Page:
April 21, 2018
April 21, 2018
GLOBAL PRESS HQ — As natural and man-made factors continue to affect the sustainability and predictability of the physical world, people everywhere are searching for ways to survive and thrive. Here’s a look back at some powerful GPJ reporting on the complex environmental issues present in communities across the world.
Mariam Aboubakar Esperance, GPJ DRC
An investigation into why eastern Democratic Republic of Congo, a region surrounded by great lakes, is experiencing a shortage of fish, and how two forces coincided to create the problem.
Mayela Sánchez, GPJ Mexico
Mexico City is bulging at the seams, and options for housing are increasingly limited for people who can’t afford increasingly high-priced housing. Partly as a result of these circumstances, as many as 800 illegal settlements have been built in protected ecological-conservation areas. A group of citizens on the city’s southern edge has started taking shifts to watch for illegal construction, while also clearing out trash and doing other tasks along the way.
Kalpana Khanal, GPJ Nepal
As the climate warms, many farmers in western Nepal can no longer grow apples. While a government program is teaching farmers to adapt to changing climatic conditions, local experts say that’s not enough.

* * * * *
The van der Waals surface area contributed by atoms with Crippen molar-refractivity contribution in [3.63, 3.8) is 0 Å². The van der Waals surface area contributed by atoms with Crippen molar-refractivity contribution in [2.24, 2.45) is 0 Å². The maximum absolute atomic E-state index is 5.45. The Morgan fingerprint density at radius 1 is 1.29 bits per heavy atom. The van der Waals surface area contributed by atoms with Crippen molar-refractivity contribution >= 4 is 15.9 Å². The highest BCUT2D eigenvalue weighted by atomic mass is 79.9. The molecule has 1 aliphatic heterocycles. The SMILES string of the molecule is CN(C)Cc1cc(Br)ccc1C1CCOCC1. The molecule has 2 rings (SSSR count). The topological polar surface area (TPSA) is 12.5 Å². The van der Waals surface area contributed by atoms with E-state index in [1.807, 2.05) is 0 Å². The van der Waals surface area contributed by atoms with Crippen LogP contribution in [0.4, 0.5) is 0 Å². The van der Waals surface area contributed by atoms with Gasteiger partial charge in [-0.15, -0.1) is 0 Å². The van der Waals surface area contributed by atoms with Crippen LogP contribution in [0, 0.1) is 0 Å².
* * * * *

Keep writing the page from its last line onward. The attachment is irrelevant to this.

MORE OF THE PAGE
Nadia Kanyere Karasisi, GPJ DRC
The theme of Earth Day 2018, organized by the Earth Day Network, is a call to end plastic pollution. A story from Democratic Republic of Congo shows how bags buried beneath the ground in Kisangani, the country’s third-largest city, are harming the soil and threatening farmers’ livelihoods.
Tatenda Kanengoni, GPJ Zimbabwe
Zimbabwe’s government wants to halt food shortages by offering farmers loans for seeds and supplies, to boost maize production. But farmers must give the government most of their crops.
Adriana Alcázar González, GPJ Mexico
Determined to Save Ailing Crops With Higher Doses of Agrochemicals, Coffee Farmers in Southern Mexico Imperil their Health
After a toxic, fungal disease reached their fields, indigenous farmers in southern Mexico increased the amounts of the agrochemicals they applied to their coffee plants. They know the risk of respiratory irritations, but the plants are their only sources of income.
Shilu Manandhar, GPJ Nepal
Six years ago, the people of Samzong left their village in the Tibetan Plateau because they no longer had access to water. They moved 5 miles southwest. Now, in their new home, they’re sowing seeds and building new lives.